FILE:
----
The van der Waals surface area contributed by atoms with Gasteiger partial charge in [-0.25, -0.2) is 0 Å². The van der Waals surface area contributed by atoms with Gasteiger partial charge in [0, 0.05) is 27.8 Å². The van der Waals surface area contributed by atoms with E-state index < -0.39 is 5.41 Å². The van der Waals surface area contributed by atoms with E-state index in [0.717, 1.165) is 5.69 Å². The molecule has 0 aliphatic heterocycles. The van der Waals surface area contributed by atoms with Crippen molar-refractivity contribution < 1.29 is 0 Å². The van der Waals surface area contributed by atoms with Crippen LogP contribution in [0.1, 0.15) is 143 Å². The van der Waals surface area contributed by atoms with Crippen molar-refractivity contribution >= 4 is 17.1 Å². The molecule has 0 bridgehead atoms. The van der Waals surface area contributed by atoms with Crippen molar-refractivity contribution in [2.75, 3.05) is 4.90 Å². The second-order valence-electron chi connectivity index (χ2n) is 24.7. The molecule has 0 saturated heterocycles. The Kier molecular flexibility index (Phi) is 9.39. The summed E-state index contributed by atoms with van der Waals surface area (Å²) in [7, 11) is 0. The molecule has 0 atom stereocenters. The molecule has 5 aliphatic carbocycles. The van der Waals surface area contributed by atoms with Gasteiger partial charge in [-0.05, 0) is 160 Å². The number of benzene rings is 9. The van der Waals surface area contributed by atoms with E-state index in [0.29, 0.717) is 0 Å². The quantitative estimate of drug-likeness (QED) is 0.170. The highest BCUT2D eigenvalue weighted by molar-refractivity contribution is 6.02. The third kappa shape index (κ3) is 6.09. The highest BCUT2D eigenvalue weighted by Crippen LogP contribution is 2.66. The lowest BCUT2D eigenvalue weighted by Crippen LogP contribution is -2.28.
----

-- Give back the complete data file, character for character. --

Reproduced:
The van der Waals surface area contributed by atoms with Gasteiger partial charge in [-0.25, -0.2) is 0 Å². The van der Waals surface area contributed by atoms with Gasteiger partial charge in [0, 0.05) is 27.8 Å². The van der Waals surface area contributed by atoms with E-state index < -0.39 is 5.41 Å². The van der Waals surface area contributed by atoms with E-state index in [0.717, 1.165) is 5.69 Å². The molecule has 0 aliphatic heterocycles. The van der Waals surface area contributed by atoms with Crippen molar-refractivity contribution < 1.29 is 0 Å². The van der Waals surface area contributed by atoms with Crippen LogP contribution in [0.1, 0.15) is 143 Å². The van der Waals surface area contributed by atoms with Crippen molar-refractivity contribution >= 4 is 17.1 Å². The molecule has 0 bridgehead atoms. The van der Waals surface area contributed by atoms with Crippen molar-refractivity contribution in [2.75, 3.05) is 4.90 Å². The second-order valence-electron chi connectivity index (χ2n) is 24.7. The molecule has 0 saturated heterocycles. The Kier molecular flexibility index (Phi) is 9.39. The summed E-state index contributed by atoms with van der Waals surface area (Å²) in [7, 11) is 0. The molecule has 0 atom stereocenters. The molecule has 5 aliphatic carbocycles. The van der Waals surface area contributed by atoms with Gasteiger partial charge in [-0.05, 0) is 160 Å². The number of benzene rings is 9. The van der Waals surface area contributed by atoms with E-state index in [0.29, 0.717) is 0 Å². The quantitative estimate of drug-likeness (QED) is 0.170. The highest BCUT2D eigenvalue weighted by molar-refractivity contribution is 6.02. The third kappa shape index (κ3) is 6.09. The highest BCUT2D eigenvalue weighted by Crippen LogP contribution is 2.66. The lowest BCUT2D eigenvalue weighted by Crippen LogP contribution is -2.28.